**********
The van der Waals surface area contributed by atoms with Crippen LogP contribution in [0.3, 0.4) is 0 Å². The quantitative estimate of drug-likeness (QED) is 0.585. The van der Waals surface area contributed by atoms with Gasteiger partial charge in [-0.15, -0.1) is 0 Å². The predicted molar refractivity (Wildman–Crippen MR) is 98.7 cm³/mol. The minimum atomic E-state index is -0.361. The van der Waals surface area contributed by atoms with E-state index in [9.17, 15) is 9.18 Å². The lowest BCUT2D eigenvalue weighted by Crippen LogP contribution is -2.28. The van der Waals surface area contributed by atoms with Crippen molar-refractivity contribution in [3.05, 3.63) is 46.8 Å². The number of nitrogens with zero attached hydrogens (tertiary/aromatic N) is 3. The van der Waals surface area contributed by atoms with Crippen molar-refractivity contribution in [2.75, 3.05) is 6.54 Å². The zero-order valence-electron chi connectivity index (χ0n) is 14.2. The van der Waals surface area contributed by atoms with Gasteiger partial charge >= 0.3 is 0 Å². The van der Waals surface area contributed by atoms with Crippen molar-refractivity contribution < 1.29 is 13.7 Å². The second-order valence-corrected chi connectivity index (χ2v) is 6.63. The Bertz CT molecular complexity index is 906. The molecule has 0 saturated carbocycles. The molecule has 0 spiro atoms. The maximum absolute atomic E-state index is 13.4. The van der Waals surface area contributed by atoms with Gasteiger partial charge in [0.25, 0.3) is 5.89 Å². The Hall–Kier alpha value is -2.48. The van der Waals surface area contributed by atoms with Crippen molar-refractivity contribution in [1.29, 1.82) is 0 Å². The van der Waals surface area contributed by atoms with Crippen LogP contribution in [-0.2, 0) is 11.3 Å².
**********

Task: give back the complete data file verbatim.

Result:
The van der Waals surface area contributed by atoms with Crippen LogP contribution in [0.3, 0.4) is 0 Å². The quantitative estimate of drug-likeness (QED) is 0.585. The van der Waals surface area contributed by atoms with Gasteiger partial charge in [-0.15, -0.1) is 0 Å². The predicted molar refractivity (Wildman–Crippen MR) is 98.7 cm³/mol. The minimum atomic E-state index is -0.361. The van der Waals surface area contributed by atoms with E-state index in [9.17, 15) is 9.18 Å². The lowest BCUT2D eigenvalue weighted by Crippen LogP contribution is -2.28. The van der Waals surface area contributed by atoms with Crippen molar-refractivity contribution in [3.05, 3.63) is 46.8 Å². The number of nitrogens with zero attached hydrogens (tertiary/aromatic N) is 3. The van der Waals surface area contributed by atoms with Crippen molar-refractivity contribution in [2.75, 3.05) is 6.54 Å². The zero-order valence-electron chi connectivity index (χ0n) is 14.2. The van der Waals surface area contributed by atoms with Gasteiger partial charge >= 0.3 is 0 Å². The van der Waals surface area contributed by atoms with Crippen molar-refractivity contribution < 1.29 is 13.7 Å². The second-order valence-corrected chi connectivity index (χ2v) is 6.63. The Bertz CT molecular complexity index is 906. The molecule has 0 saturated carbocycles. The molecule has 0 spiro atoms. The maximum absolute atomic E-state index is 13.4. The van der Waals surface area contributed by atoms with Gasteiger partial charge in [0.25, 0.3) is 5.89 Å². The Hall–Kier alpha value is -2.48. The van der Waals surface area contributed by atoms with Crippen molar-refractivity contribution in [1.29, 1.82) is 0 Å². The van der Waals surface area contributed by atoms with Crippen LogP contribution in [-0.2, 0) is 11.3 Å².